In Mr. Yon’s last report, he observes mid-level officers as they work diligently from their tactical operations center and debate over what level and means of force to use in an attempt to destroy an enemy that has since fled to a permanent residence within their city’s limits. The options that are available to the military officials are interesting in and of themselves. To give you a taste without telling Mr. Yon’s entire account; one of the options available is an airplane-dropped, concrete-laden bomb; the first of its type that I have been made aware of. Just as fascinating is the thought process that is completed by the various soldiers in charge. They want to kill an enemy that has attempted to kill their own men. But they don’t want to do so at the expense of upsetting a civilian population that is slowly coming to understand the benefits of the unit’s presence in their city. Again, the report is located here and I highly recommend that you take the time to access it.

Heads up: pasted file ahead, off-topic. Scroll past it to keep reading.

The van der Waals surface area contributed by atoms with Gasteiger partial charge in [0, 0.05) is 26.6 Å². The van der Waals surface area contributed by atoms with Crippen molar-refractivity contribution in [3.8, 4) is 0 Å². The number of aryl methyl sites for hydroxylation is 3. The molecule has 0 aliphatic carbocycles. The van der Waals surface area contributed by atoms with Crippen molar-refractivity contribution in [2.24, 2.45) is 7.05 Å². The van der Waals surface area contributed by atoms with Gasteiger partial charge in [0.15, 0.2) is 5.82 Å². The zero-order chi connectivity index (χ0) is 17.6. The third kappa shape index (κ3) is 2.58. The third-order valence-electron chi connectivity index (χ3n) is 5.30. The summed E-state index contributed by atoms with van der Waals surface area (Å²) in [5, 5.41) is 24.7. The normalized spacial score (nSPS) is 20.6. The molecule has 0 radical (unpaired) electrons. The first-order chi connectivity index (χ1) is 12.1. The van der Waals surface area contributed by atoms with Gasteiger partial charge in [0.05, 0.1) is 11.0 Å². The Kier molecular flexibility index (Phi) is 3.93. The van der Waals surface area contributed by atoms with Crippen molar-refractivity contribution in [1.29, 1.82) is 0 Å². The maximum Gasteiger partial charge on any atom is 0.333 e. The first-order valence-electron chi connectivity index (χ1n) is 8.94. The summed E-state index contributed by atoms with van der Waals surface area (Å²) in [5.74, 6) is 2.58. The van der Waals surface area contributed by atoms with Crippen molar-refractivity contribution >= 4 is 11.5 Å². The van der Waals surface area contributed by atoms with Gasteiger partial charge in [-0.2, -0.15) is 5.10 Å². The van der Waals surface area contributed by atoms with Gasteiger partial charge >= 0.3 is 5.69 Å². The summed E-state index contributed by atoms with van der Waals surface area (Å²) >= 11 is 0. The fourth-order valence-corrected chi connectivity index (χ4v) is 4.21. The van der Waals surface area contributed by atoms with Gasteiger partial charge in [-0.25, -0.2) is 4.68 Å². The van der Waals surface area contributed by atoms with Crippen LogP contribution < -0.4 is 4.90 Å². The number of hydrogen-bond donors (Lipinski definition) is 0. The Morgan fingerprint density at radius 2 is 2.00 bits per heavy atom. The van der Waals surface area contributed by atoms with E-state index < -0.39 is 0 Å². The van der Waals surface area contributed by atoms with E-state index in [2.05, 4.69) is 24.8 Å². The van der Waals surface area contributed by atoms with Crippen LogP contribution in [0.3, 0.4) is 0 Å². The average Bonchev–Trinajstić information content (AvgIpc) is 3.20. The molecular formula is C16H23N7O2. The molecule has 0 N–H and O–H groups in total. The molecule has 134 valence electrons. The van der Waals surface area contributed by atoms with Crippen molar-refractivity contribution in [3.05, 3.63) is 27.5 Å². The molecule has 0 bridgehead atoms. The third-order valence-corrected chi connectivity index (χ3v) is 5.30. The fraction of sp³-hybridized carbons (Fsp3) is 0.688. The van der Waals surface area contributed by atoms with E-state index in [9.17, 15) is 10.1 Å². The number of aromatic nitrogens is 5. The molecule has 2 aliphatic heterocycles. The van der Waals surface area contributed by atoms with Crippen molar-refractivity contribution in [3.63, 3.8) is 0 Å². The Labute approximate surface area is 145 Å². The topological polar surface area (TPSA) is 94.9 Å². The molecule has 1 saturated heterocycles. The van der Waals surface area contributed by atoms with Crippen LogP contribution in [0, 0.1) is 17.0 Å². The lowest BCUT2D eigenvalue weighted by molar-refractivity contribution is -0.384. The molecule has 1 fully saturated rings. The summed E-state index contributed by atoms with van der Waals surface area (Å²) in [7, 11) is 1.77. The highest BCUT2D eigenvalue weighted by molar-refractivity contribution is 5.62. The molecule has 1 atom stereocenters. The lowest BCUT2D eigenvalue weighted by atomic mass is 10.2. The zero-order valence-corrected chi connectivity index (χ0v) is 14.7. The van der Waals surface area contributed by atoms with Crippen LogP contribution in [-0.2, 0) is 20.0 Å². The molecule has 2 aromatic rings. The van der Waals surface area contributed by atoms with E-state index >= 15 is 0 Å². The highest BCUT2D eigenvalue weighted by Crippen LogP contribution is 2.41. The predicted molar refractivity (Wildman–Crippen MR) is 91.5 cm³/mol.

Mr. Totten’s latest transmission from Baghdad relates directly to the story that I am prepared to tell tonight. The unit is which he is embedded is attempting a night time raid; a mission that I, myself, have undertaken countless times. Mr. Totten describes the intricacies of such a raid exactly as I remember them. His unit then faces the exact issue that will be the heart of tonight’s Educated Soldier tale: a possibly hostile mosque. It is well worth your time exploring Mr. Totten’s own adventures; no one does a better job of detailing exactly how it is over there. He neither glorifies the violence nor exaggerates the serenity. He tells the true story of Iraq; a land conflicted by those who want to promote stability interlaced with a small but persistent existence of a group that wants to see nothing of the sort achieved. His stories are a salad bowl of continued boredom and brief instances of sheer terror. Such a mix existed in the Iraq that I came to know very well.